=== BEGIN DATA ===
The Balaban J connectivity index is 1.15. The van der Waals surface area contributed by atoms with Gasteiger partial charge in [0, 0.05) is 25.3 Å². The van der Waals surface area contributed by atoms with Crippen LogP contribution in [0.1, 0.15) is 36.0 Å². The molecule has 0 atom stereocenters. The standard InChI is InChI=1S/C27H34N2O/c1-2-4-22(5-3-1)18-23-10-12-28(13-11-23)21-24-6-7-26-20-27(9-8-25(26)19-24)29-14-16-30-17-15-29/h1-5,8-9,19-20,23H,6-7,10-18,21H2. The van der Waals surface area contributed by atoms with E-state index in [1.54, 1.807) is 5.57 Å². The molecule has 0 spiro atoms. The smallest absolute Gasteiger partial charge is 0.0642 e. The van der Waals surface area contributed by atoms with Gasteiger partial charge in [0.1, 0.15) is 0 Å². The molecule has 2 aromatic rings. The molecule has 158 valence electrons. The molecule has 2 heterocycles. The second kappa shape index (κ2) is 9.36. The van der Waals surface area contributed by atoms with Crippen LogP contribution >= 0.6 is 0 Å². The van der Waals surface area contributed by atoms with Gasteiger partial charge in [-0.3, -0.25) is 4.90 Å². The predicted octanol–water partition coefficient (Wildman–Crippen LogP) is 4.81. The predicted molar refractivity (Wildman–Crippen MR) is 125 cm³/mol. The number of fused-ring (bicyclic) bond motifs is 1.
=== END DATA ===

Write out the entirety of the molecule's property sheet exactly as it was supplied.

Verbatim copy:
The Balaban J connectivity index is 1.15. The van der Waals surface area contributed by atoms with Gasteiger partial charge in [0, 0.05) is 25.3 Å². The van der Waals surface area contributed by atoms with Crippen LogP contribution in [0.1, 0.15) is 36.0 Å². The molecule has 0 atom stereocenters. The standard InChI is InChI=1S/C27H34N2O/c1-2-4-22(5-3-1)18-23-10-12-28(13-11-23)21-24-6-7-26-20-27(9-8-25(26)19-24)29-14-16-30-17-15-29/h1-5,8-9,19-20,23H,6-7,10-18,21H2. The van der Waals surface area contributed by atoms with E-state index in [1.54, 1.807) is 5.57 Å². The molecule has 0 spiro atoms. The smallest absolute Gasteiger partial charge is 0.0642 e. The van der Waals surface area contributed by atoms with Gasteiger partial charge in [0.1, 0.15) is 0 Å². The molecule has 2 aromatic rings. The molecule has 158 valence electrons. The molecule has 2 heterocycles. The second kappa shape index (κ2) is 9.36. The van der Waals surface area contributed by atoms with Crippen LogP contribution >= 0.6 is 0 Å². The van der Waals surface area contributed by atoms with Gasteiger partial charge in [-0.3, -0.25) is 4.90 Å². The predicted octanol–water partition coefficient (Wildman–Crippen LogP) is 4.81. The predicted molar refractivity (Wildman–Crippen MR) is 125 cm³/mol. The number of fused-ring (bicyclic) bond motifs is 1.